This aspect of the new map presented a conundrum for Democratic Rep. Kurt Schrader, who currently represents the old 5th: Most of his constituents, who've seen his name on the ballot for Congress in every election since 2008, now live in the 6th. However, his hometown of Canby—his proverbial base—is still in the new 5th.
Schrader in fact considered both districts when evaluating his re-election plans, but he ultimately decided to run in the new 5th, even though a smaller share of its population comes from the old 5th—47%—compared to the proportion that makes up the 6th (the 60% noted above). Put another way, Schrader already represents 420,000 people who live in the 6th but just 330,000 who live in the new 5th. Nevertheless, he opted to stick with the latter for what were doubtless a variety of reasons, with geographic familiarity likely high on the list.
This kind of question comes up over and over as states draw new maps, so you'll want to bookmark our complete data set and keep it handy all year.
● MS Redistricting: Mississippi's Republican-run state House passed a new congressional map on a party-line vote on Thursday, sending it to the state Senate, which is reportedly likely to take up the plan next week. While the map would not alter the GOP's current 3-1 advantage in the state's congressional delegation, Democrats opposed it because it would extend the majority-Black 2nd District to cover almost the entire length of the state down the Mississippi River. They instead proposed a more compact version that would incorporate more of the Jackson area, but it was rejected by Republicans.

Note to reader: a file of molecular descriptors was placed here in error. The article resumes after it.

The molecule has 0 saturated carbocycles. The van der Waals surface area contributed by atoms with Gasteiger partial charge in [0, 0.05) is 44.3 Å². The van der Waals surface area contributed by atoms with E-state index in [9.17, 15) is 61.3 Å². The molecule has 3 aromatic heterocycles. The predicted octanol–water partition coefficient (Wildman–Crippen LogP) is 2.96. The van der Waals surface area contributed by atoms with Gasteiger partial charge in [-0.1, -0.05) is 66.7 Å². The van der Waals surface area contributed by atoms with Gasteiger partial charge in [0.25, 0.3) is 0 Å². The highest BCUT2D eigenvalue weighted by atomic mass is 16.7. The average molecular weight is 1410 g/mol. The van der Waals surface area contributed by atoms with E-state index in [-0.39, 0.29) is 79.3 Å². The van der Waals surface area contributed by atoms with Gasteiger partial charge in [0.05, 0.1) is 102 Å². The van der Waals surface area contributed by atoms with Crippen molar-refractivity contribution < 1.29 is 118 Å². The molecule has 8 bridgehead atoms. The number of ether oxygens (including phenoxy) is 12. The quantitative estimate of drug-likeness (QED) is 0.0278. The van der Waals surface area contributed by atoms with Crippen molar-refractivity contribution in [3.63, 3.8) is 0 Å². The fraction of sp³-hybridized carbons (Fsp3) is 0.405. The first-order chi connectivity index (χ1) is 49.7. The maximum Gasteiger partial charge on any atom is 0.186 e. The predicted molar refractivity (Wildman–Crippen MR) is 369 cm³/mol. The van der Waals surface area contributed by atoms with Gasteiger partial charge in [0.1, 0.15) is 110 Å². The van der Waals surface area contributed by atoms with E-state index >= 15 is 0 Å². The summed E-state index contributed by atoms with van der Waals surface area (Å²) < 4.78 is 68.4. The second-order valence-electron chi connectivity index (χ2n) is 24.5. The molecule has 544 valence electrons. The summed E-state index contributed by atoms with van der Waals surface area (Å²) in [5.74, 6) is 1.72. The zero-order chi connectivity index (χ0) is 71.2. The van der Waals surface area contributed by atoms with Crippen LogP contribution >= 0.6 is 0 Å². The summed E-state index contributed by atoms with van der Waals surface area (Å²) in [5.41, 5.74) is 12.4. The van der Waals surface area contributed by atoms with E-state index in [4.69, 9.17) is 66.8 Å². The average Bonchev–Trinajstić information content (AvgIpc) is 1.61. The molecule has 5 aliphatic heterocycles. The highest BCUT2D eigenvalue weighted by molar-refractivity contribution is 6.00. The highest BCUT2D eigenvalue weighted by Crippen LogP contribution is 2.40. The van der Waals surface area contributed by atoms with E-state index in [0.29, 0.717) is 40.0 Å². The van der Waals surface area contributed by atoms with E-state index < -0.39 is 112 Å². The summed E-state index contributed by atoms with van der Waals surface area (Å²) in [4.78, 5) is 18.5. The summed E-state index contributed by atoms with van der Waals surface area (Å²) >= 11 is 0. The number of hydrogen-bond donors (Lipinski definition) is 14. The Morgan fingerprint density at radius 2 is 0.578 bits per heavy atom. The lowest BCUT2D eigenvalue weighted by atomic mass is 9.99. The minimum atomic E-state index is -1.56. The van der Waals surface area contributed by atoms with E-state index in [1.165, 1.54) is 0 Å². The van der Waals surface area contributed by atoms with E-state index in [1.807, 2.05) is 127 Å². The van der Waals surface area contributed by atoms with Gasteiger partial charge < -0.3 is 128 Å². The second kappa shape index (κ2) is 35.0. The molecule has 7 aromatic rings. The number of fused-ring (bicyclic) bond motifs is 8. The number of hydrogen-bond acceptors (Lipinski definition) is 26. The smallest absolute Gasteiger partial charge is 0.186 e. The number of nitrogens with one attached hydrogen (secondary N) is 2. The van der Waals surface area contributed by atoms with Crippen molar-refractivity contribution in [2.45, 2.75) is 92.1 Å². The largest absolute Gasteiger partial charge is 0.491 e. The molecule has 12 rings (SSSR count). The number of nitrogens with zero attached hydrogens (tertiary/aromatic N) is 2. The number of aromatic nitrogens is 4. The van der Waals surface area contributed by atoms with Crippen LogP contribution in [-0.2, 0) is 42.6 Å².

● NH Redistricting: New Hampshire's Republican-run state House passed a new congressional map as well as a map for its own chamber on party-line votes on Thursday, sending them to the state Senate.
● NM Redistricting: Despite expressing some hesitancy earlier in the week, Democratic Gov. Michelle Lujan Grisham signed New Mexico's new state Senate map on Thursday. Lujan Grisham's ratification came more than week after she approved a new map for the state House, even though the two reached her desk at virtually the same time.
The reasons for the governor's reluctance were unclear, though the Senate map was the subject of controversy on its way to passage after one top Democrat tried to swap in a substitute plan that would have replaced one developed in consultation with Native leaders. Tribal leaders vigorously opposed the alternative map, which was ultimately yanked in favor of the original proposal.
● OR-Gov: Secretary of State Shemia Fagan announced on Thursday that former New York Times columnist Nick Kristof was not eligible to run for governor, saying he "does not meet the constitutional requirements to serve." Those requirements include a mandate that candidates be Oregon residents for at least three years prior to election, a standard Fagan's office said Kristof did not meet.
In a letter to Kristof, who had been seeking the Democratic nomination, aides to Fagan cited a variety of factors in explaining the decision, foremost among them the fact that he'd been registered to vote in New York for two decades and cast a ballot there as recently as the Nov. 2020 elections. The letter called this a "particularly powerful" indicator of residency "because voting is the center of engaged citizenship."
Kristof claimed without evidence that a "failing political establishment in Oregon has chosen to protect itself, rather than give voters a choice" and promised to file a legal challenge.
● SC-Gov: Businessman John Warren announced Thursday that he would not seek a Republican primary rematch against Gov. Henry McMaster.
● WI-Gov, WI-Sen: Former Rep. Sean Duffy said Thursday that he would not seek the Republican nomination for governor, a declaration that came more than two months after Donald Trump publicly called on the now-New Jersey resident to take on Democratic Gov. Tony Evers. Duffy's decision leaves former Lt. Gov. Rebecca Kleefisch as the only notable Republican in the primary, though businessman Kevin Nicholson has repeatedly said that he'll take on Evers if Sen. Ron Johnson decides not to retire.